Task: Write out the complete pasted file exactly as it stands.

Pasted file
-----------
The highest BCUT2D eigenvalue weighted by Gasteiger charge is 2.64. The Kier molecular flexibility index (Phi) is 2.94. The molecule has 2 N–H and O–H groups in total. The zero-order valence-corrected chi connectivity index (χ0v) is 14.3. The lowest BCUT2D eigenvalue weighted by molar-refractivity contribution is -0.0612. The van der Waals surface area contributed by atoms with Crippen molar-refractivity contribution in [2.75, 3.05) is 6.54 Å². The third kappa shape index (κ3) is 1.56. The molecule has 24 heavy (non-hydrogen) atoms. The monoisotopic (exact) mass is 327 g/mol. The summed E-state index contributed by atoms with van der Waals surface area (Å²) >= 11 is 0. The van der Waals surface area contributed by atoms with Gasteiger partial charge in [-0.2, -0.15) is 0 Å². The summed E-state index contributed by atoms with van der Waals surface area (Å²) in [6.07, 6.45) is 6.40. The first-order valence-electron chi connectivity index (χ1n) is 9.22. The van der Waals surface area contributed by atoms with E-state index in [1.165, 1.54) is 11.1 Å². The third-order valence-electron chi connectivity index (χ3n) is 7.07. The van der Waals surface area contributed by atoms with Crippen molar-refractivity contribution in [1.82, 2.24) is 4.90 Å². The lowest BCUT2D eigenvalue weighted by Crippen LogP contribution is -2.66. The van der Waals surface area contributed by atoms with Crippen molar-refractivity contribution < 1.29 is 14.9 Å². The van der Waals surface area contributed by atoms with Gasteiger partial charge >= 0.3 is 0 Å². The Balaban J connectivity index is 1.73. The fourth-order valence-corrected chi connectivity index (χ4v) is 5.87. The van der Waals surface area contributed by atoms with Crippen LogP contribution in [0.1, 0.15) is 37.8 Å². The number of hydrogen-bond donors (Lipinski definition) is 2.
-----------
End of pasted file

The highest BCUT2D eigenvalue weighted by Gasteiger charge is 2.64. The Kier molecular flexibility index (Phi) is 2.94. The molecule has 2 N–H and O–H groups in total. The zero-order valence-corrected chi connectivity index (χ0v) is 14.3. The lowest BCUT2D eigenvalue weighted by molar-refractivity contribution is -0.0612. The van der Waals surface area contributed by atoms with Crippen molar-refractivity contribution in [2.75, 3.05) is 6.54 Å². The third kappa shape index (κ3) is 1.56. The molecule has 24 heavy (non-hydrogen) atoms. The monoisotopic (exact) mass is 327 g/mol. The summed E-state index contributed by atoms with van der Waals surface area (Å²) >= 11 is 0. The van der Waals surface area contributed by atoms with Gasteiger partial charge in [-0.2, -0.15) is 0 Å². The summed E-state index contributed by atoms with van der Waals surface area (Å²) in [6.07, 6.45) is 6.40. The first-order valence-electron chi connectivity index (χ1n) is 9.22. The van der Waals surface area contributed by atoms with E-state index in [1.165, 1.54) is 11.1 Å². The third-order valence-electron chi connectivity index (χ3n) is 7.07. The van der Waals surface area contributed by atoms with Crippen molar-refractivity contribution in [1.82, 2.24) is 4.90 Å². The lowest BCUT2D eigenvalue weighted by Crippen LogP contribution is -2.66. The van der Waals surface area contributed by atoms with Crippen molar-refractivity contribution < 1.29 is 14.9 Å². The van der Waals surface area contributed by atoms with Gasteiger partial charge >= 0.3 is 0 Å². The Balaban J connectivity index is 1.73. The fourth-order valence-corrected chi connectivity index (χ4v) is 5.87. The van der Waals surface area contributed by atoms with Crippen LogP contribution in [0.1, 0.15) is 37.8 Å². The number of hydrogen-bond donors (Lipinski definition) is 2.